The practice of dentistry in North Dakota is regulated by the North Dakota State Board of Dental Examiners.
The Board in North Dakota recognizes 3 types of dental assistants:
- Dental Assistant – performs basic dental procedures under the direct supervision of a licensed dentist;
- Qualified Dental Assistant (QDA)
- Registered Dental Assistant (RDA)
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Becoming a QDA or an RDA
In North Dakota, there is no special requirement to become a dental assistant.
All dental assistants must have and maintain a CPR certification.
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To become a qualified dental assistant, a person must:
- pass 3 exams: the Dental Assistant National Board (DANB), the Radiation Health and Safety (RHS) and the Infection Control (ICE)
- complete a dental assisting training of at least 650 hours, that includes on the job practice
If more than 2 years passed since the candidate passed the exams, they need to prove they accumulated at least 16 continuing education hours.
For the registered dental assistant certification, the candidate must meet one of the following requirements:
- Get a passing score on the DANB’s Certified Dental Assistant (CDA) exam; or
- Finish a dental assisting program in North Dakota that was accredited by CODA.
Candidates must complete at least 16 continuing education hours if they graduated from the program for more than a year before applying.
The QDAs and RDAs must pass the North Dakota jurisprudence examination as well.
In 2013, about 63% of dental assistants had a post-secondary certification in the field.
The salary will depend on the diploma a person has, as well as on other factors.Annual Salary Range: Annual Salary by Location:
|Location||Avg. Annual Salary|
North Dakota Schools and Programs for Dental Assistants
The easiest way of becoming a QDA or an RDA is by graduating from a training program for dental assistants.
These programs usually last for under a year and a minimum of 650 hours.
Regardless of where they’re offered, they mostly cover the same content and include classroom education and on the job practice.
Some of the programs offer an associates degree though these ones are for those who want to become a dental hygienist who will perform more tasks than a dental assistant.
CODA is the sole accrediting body in the United States for dental assistant programs, and both the U.S. Department of Education and the American Dental Association recognize it.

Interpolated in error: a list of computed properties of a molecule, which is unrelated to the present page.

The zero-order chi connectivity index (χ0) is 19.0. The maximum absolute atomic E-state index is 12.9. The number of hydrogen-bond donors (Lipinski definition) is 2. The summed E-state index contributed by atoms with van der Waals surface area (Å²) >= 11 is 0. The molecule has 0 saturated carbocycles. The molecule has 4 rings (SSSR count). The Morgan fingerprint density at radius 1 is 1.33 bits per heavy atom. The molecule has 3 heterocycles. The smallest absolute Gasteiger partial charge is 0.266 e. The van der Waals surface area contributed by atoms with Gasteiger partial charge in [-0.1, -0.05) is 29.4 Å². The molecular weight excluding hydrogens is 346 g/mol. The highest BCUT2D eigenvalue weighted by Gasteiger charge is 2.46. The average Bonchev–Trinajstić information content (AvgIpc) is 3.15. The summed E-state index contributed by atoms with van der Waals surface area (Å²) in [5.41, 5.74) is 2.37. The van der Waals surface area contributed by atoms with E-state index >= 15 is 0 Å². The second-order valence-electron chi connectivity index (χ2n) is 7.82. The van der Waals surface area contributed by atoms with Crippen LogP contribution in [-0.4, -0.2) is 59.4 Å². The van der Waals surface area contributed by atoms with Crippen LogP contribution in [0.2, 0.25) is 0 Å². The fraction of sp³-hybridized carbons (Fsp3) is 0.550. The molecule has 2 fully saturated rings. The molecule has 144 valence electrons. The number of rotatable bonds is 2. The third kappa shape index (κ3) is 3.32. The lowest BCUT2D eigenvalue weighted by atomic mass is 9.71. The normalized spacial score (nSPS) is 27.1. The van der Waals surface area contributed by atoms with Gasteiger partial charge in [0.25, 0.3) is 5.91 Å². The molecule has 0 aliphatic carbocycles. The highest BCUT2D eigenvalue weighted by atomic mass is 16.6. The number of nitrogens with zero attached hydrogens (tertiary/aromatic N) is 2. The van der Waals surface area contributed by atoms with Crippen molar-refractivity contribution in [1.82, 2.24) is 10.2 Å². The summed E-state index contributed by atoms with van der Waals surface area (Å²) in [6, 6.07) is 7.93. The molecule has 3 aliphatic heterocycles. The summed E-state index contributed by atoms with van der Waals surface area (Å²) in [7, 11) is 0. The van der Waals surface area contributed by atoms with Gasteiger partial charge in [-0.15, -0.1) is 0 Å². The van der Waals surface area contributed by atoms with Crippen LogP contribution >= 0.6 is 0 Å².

There are training programs who are not CODA-accredited but may be recognized by the North Dakota State Board of Dental Examiners instead.
|North Dakota State College of Science||800 N 6th St, Wahpeton, North Dakota 58076-0002|
At the end of the training program, future QDAs and RDAs must pass a series of exams, for which they need to apply.
The application costs $130 and both the application and the fee must be sent to the North Dakota State Board of Dental Examiners.
The applications might take up to 10 days to process.
Once this stage is completed, the candidates must take the jurisprudence exam as well.
If more than 1 year passed since taking the CDA examination, candidates must submit proof of completing 16 hours of continued education.
This exam is for those who want to become registered dental assistants.
Another exam component of the CDA is the Chairside Assisting (CA) exam.
Future qualified dental assistants also need to pass the Radiation Health and Safety (RHS) exam and the Infection Control (ICE) exam, both offered by DANB.
If the individual wants to work in a different field, they will have to pass other tests specific to the chosen niche:
- Certified Restorative Functions Dental Assistant (CRFDA)
- Certified Preventive Functions Dental Assistant (CPFDA)
- Certified Orthodontic Assistant (COA)
All the certifications must be renewed every year, but 30 continuing education credits need to be completed before the renewal process.
The best place to meet this requirement is at the DALE Foundation, which is affiliated with DANB.
Most of the jobs available for dental assistants are in the healthcare or social assistance settings, and less than 5% are found in a government setting.
Professional associations help their members find employment faster, especially if they just became certified and are complete beginners in the dental field.